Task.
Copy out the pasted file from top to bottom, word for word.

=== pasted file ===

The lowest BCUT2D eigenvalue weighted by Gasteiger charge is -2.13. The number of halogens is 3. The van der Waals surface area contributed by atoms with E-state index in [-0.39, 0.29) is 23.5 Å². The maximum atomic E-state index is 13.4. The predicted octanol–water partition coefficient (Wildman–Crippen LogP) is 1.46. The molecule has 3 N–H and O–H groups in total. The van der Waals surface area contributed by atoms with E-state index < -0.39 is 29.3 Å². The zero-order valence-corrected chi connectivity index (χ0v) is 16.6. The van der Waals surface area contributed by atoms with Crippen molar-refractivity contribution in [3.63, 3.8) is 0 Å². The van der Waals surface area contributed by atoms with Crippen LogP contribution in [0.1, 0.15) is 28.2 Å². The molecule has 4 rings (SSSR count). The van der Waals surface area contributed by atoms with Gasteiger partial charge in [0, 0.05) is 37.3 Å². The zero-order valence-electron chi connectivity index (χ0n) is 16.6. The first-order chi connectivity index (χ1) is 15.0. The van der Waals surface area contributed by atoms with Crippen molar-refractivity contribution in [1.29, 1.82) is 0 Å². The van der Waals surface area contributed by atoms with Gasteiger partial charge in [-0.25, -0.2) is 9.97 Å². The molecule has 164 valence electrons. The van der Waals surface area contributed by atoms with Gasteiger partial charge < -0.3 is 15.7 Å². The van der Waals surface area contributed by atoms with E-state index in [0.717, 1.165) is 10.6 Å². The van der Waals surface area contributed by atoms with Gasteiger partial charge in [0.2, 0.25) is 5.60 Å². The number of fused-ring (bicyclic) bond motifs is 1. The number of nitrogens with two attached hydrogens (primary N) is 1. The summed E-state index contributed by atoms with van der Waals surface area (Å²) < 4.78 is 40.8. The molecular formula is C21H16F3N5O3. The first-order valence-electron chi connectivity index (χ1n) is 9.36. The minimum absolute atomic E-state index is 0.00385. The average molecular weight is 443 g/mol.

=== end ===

The lowest BCUT2D eigenvalue weighted by Gasteiger charge is -2.13. The number of halogens is 3. The van der Waals surface area contributed by atoms with E-state index in [-0.39, 0.29) is 23.5 Å². The maximum atomic E-state index is 13.4. The predicted octanol–water partition coefficient (Wildman–Crippen LogP) is 1.46. The molecule has 3 N–H and O–H groups in total. The van der Waals surface area contributed by atoms with E-state index < -0.39 is 29.3 Å². The zero-order valence-corrected chi connectivity index (χ0v) is 16.6. The van der Waals surface area contributed by atoms with Crippen molar-refractivity contribution in [3.63, 3.8) is 0 Å². The van der Waals surface area contributed by atoms with Crippen LogP contribution in [0.1, 0.15) is 28.2 Å². The molecule has 4 rings (SSSR count). The van der Waals surface area contributed by atoms with Gasteiger partial charge in [0, 0.05) is 37.3 Å². The zero-order valence-electron chi connectivity index (χ0n) is 16.6. The first-order chi connectivity index (χ1) is 15.0. The van der Waals surface area contributed by atoms with Crippen molar-refractivity contribution in [1.29, 1.82) is 0 Å². The van der Waals surface area contributed by atoms with Gasteiger partial charge in [-0.25, -0.2) is 9.97 Å². The molecule has 164 valence electrons. The van der Waals surface area contributed by atoms with Gasteiger partial charge < -0.3 is 15.7 Å². The van der Waals surface area contributed by atoms with E-state index in [0.717, 1.165) is 10.6 Å². The van der Waals surface area contributed by atoms with Gasteiger partial charge in [0.2, 0.25) is 5.60 Å². The number of fused-ring (bicyclic) bond motifs is 1. The number of nitrogens with two attached hydrogens (primary N) is 1. The summed E-state index contributed by atoms with van der Waals surface area (Å²) < 4.78 is 40.8. The molecular formula is C21H16F3N5O3. The first-order valence-electron chi connectivity index (χ1n) is 9.36. The minimum absolute atomic E-state index is 0.00385. The average molecular weight is 443 g/mol.